17-42: Luscious Lemon Bars were the second of my holiday baking batches this year (XMAS 16), and one that I’ve baked in the past, given my rather bold notes. I think I was on a cheesecake kick, and thought these would be easier than making an actual cake. “BAD DO NOT MAKE” doesn’t exactly bode well for a recipe–why make it again?
Here’s why: sometimes it’s important to try again, even when the first experience wasn’t exactly a positive one. The first time I made these lemon bars was my junior year of college, so about 10-12 years ago. I had just moved into my first off-campus apartment with my friend, and we had a full kitchen, something I hadn’t had access to for a few years while living away from home in the dorms.
I remember making these in that kitchen (yes, I dragged these books with me all the way out to Colorado and back) and struggling with this recipe. Out of that frustration (and failure) came the note. I’ve learned a lot since then (culinarily and otherwise), so I think it’s time to figure out if it was the recipe or it was me.
I don’t often have ground pork on hand, but I happened to pick some up at a supermarket sale a few months ago and had been holding it in the freezer for a Simply Delicious recipe–I knew there were a few that called for it. 9-9: Pork Meat Loaf with Horseradish would have been a silly recipe to sub in ground beef for (my usual move), so this one will get the honor of being used with actual pork. 🐖
You guys, this picture does not look promising. Meatloaf is already difficult to get excited about, and I’m not sure if a creamy horseradish sauce is going to be enough to save it. Despite the copy reeking of desperation at the bottom of the recipe card (does this look “extravagant” to you?), I’m still willing to give it a shot. 🙈
4-3: French Potato Gratin is a great side dish for a dinner. It was easy to make and it only takes one pan to cook this recipe.
Jamie made notes on this recipe that I completely ignored. I used the mandoline to cut the potatoes and I used 9 medium/small potatoes.
Editor’s note: I did indeed make notes on this, from when I made this for a fancy dinner for my family during Spring Break of 2009. I stand by my recommendation of using the food processor, but you do you, boo.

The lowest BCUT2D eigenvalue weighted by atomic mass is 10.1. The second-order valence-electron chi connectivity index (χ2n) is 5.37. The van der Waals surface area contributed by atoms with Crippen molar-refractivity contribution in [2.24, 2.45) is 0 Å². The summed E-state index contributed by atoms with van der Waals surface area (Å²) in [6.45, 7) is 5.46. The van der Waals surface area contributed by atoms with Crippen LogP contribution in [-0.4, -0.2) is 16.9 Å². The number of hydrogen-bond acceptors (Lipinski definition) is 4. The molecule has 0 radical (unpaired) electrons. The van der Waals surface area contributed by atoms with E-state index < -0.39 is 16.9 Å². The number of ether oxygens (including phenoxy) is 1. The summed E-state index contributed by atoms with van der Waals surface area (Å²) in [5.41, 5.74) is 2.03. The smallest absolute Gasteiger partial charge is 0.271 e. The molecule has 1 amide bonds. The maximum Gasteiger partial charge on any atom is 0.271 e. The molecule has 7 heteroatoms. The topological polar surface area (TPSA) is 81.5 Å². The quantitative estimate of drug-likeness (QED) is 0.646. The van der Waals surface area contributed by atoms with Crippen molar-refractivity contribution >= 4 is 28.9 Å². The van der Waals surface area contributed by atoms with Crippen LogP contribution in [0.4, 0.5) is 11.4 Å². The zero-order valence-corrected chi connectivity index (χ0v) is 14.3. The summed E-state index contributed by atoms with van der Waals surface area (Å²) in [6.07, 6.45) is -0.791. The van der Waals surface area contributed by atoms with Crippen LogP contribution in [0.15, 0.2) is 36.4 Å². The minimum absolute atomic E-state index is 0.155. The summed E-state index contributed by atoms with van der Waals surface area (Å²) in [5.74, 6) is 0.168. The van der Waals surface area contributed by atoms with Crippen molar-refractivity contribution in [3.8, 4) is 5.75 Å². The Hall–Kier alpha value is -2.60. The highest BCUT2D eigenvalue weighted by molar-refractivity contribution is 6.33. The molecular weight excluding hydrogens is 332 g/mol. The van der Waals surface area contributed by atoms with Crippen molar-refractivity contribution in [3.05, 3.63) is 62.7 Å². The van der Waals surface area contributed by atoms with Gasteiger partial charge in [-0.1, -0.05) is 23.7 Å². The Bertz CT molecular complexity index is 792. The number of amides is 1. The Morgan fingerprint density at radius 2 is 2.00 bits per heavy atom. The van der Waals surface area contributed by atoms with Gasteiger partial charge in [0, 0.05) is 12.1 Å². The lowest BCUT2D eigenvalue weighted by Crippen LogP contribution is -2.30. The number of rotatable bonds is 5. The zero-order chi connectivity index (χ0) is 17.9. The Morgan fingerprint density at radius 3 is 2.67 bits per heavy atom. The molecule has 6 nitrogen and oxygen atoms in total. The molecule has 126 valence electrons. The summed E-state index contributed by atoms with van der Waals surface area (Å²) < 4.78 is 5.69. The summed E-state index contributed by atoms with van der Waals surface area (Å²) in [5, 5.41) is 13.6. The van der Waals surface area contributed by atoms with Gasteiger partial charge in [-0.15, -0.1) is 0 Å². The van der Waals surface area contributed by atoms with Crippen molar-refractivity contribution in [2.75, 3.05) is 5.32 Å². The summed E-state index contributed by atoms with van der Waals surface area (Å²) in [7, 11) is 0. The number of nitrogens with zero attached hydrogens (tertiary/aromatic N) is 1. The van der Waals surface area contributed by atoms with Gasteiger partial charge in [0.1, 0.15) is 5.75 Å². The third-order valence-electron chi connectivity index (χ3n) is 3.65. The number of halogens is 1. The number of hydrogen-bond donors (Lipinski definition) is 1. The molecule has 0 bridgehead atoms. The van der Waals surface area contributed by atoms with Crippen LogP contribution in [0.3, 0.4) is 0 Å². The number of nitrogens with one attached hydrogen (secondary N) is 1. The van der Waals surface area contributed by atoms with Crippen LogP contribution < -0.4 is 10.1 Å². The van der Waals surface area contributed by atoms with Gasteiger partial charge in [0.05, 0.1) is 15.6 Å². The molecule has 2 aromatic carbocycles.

Cooking a pizza on a pancake dough creates a very kooky, weird pizza experience. 5-31: Oven Pizza Pancake is not your usual pizza–this soft-crusted abomination is another dish created when the Simply Delicious editors decided to have one too many beers at the office.
The beer in the background of this image should have been my first clue that this was a strange dish.
Editor’s note: I used this recipe for when I taught cooking in an after-school program for K-8 kids a few years ago–I didn’t have the time or resources to make a traditional rising dough using yeast on that particular site, so this method provided me a somewhat valid shortcut.
The other of two desserts that I made for this year’s Thanksgiving (TGV 2016) was 15-49: Chocolate Pudding Deluxe (the first was 16-52: Apple Nut Saucepan Torte). With my family, it’s REQUIRED that there be a chocolate dessert option when having a big dinner, so I decided to give this one a whirl–I thought it’d be a nice contrast of flavors and textures when compared to the other options (the aforementioned torte and a pumpkin pie my mom made). 🍫
This was the third dish I made, continuing the Wednesday 11/23 portion of my holiday cooking marathon. Since the pudding needed to chill, I thought letting it rest in the fridge overnight would give it the best chance of holding together when served the next day. 🍮